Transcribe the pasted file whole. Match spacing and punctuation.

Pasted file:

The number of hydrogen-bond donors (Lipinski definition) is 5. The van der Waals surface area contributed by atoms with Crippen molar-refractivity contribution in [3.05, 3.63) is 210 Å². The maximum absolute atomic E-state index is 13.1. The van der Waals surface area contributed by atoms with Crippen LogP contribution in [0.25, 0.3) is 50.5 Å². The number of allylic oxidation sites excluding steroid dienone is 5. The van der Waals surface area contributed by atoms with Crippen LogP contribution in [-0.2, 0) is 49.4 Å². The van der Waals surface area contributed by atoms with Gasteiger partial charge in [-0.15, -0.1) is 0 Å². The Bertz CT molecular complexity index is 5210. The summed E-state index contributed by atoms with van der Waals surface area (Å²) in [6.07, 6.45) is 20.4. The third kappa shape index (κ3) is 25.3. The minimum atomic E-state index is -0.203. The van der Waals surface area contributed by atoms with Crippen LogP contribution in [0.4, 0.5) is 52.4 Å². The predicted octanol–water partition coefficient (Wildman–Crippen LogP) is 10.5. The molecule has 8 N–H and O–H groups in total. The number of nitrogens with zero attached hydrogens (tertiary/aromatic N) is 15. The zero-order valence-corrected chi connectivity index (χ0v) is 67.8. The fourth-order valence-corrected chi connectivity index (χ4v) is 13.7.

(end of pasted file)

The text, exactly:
The number of hydrogen-bond donors (Lipinski definition) is 5. The van der Waals surface area contributed by atoms with Crippen molar-refractivity contribution in [3.05, 3.63) is 210 Å². The maximum absolute atomic E-state index is 13.1. The van der Waals surface area contributed by atoms with Crippen LogP contribution in [0.25, 0.3) is 50.5 Å². The number of allylic oxidation sites excluding steroid dienone is 5. The van der Waals surface area contributed by atoms with Crippen LogP contribution in [-0.2, 0) is 49.4 Å². The van der Waals surface area contributed by atoms with Gasteiger partial charge in [-0.15, -0.1) is 0 Å². The Bertz CT molecular complexity index is 5210. The summed E-state index contributed by atoms with van der Waals surface area (Å²) in [6.07, 6.45) is 20.4. The third kappa shape index (κ3) is 25.3. The minimum atomic E-state index is -0.203. The van der Waals surface area contributed by atoms with Crippen LogP contribution in [0.4, 0.5) is 52.4 Å². The predicted octanol–water partition coefficient (Wildman–Crippen LogP) is 10.5. The molecule has 8 N–H and O–H groups in total. The number of nitrogens with zero attached hydrogens (tertiary/aromatic N) is 15. The zero-order valence-corrected chi connectivity index (χ0v) is 67.8. The fourth-order valence-corrected chi connectivity index (χ4v) is 13.7.